Ham-handed updates: Collectors' Clearinghouse
- Published: Jun 30, 2016, 9 AM
Most countries change the dates on their coins every year. This update can be accomplished in several ways, depending on whether the date originates partly or wholly on the master hub, the master die, or the working die. The method most fraught with human error involves punching some or all of the digits into each working die by hand.
Die varieties arising from this method include (but are not limited to) malpositioned numerals, repunched numerals, overdates, and mismatched styles.
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Our first ham-handed numerical update is found on a 1964 Peru 5-centavo coin. The last digit is rotated in a counterclockwise direction and shifted northward. Online images of other 1964 5-centavo coins show the last digit malpositioned in slightly different ways, evidence that it was punched into each working die by hand.
Styles of digits differ
A 1949 Colombia 10-centavo piece features a final digit with different style. It is larger, thinner, and higher in relief than the adjacent numerals. Online images of other 1949 Colombia 10-centavo coins show the same stylistic discrepancy. The position of the last digit varies slightly between individual coins, again suggesting that the last digit was punched into each working die by hand.
Bungled dates go into overdrive on Colombian 1-centavo coins minted in the 1960s and early 1970s. In fact it’s hard to find a 1-centavo coin that doesn’t have a repunched date or an overdate. Similar die varieties are found on higher denominations with less frequency.
Any digit may show some effect, indicating that the entire date was punched into each working die by hand. Shown is a 1966 1-centavo coin with the last 6 wildly repunched. As is true of most repunched dates, the malpositioned numeral is much weaker, thinner, and lower in relief than its properly positioned counterparts, indicating that the initial impact of the letter punch was weak.
A 1974 Colombia 5-centavo coin shows the less common phenomenon of a repunched numeral in which both digits are equally strong. Both the 7 and the twin 4s are positioned slightly northward of the first two digits.
Some mispunched dates are created out of expedience. A looming production deadline, a broken hubbing press, or a shortage of blank working dies invites shortcuts. One could potentially retrieve an old surplus die, grind out part or all of last year’s date and punch in the current date. Incomplete erasure of the old date will result in an overdate once the new date is punched in.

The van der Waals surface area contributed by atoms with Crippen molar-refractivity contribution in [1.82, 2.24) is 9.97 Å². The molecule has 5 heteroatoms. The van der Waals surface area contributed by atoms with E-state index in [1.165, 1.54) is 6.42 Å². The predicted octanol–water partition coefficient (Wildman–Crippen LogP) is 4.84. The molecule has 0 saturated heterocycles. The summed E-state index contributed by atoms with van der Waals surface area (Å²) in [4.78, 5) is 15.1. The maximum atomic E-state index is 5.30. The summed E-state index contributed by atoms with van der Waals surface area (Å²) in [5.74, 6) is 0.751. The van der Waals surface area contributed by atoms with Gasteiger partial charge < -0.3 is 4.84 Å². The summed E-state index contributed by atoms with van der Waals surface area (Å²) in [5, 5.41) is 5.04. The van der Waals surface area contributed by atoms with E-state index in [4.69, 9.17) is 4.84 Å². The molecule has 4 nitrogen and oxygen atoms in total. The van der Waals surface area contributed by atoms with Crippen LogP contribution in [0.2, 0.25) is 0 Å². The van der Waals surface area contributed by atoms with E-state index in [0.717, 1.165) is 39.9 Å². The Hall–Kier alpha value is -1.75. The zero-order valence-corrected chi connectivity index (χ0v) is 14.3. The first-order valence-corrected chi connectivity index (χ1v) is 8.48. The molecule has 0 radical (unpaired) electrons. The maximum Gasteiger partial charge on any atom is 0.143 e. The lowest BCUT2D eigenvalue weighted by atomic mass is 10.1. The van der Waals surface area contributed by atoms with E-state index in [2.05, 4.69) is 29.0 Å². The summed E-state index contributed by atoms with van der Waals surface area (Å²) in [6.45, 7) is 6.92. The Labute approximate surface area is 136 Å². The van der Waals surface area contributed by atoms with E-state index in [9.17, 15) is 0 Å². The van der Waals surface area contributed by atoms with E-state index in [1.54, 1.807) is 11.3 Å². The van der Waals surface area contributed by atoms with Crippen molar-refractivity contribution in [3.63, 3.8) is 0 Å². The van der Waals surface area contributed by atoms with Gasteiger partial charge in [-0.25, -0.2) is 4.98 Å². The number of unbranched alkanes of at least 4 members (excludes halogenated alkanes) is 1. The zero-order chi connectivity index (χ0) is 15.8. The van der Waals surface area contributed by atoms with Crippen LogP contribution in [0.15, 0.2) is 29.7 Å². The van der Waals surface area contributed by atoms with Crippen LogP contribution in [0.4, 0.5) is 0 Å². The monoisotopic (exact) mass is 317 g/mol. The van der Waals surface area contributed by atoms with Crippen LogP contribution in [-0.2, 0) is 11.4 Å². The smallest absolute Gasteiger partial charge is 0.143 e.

Shown here is a 1925 Switzerland 1-rappen coin with a 1925/1924 overdate. The last three digits show repunching, indicating that all four digits were punched in by hand. What many would interpret as an incomplete erasure of the original date has left a thin remnant of the 4 beneath the 5.
Common assumptions about overdates may be wrong.
Strong-over-weak overdates like this present us with a long-standing puzzle. If the earlier digits were partially erased by grinding into the die face, then one would expect the surrounding field on the coin to be elevated. After all, the field portion of the die is being removed down to the lowest levels of the number recesses, where they are narrowest. In the case of the relatively high-relief date on our Swiss coin, the resulting basin would have been quite deep. But I’ve never found the field to be swollen in this or any other overdate. A wider field of abrasion would leave a larger basin with a shallower slope that’s harder to detect. But then, nearby elements would be thinned, lowered, or entirely lost in low-relief areas, and we just don’t see this.
It’s equally clear that the earlier date isn’t being ground off the working hub because that would preserve the original width of the digits while lowering their relief on the coin.
It’s possible that the underlying numerals were never strongly punched-in in the first place. In his discussion of overdates in The Authoritative Reference on Liberty Seated Half Dimes (2014), Kevin Flynn suggests that the entire face of the old die was ground down. After that, the die was annealed (heat-softened), re-hubbed to restore the design, and then a new date punched in.
I should note that the same conundrum is found in strong-over-weak over Mint marks, where a different Mint mark is superimposed over an older, attenuated Mint mark (think domestic D/S varieties). No mound is ever seen in the area allegedly excavated over the old Mint mark location.
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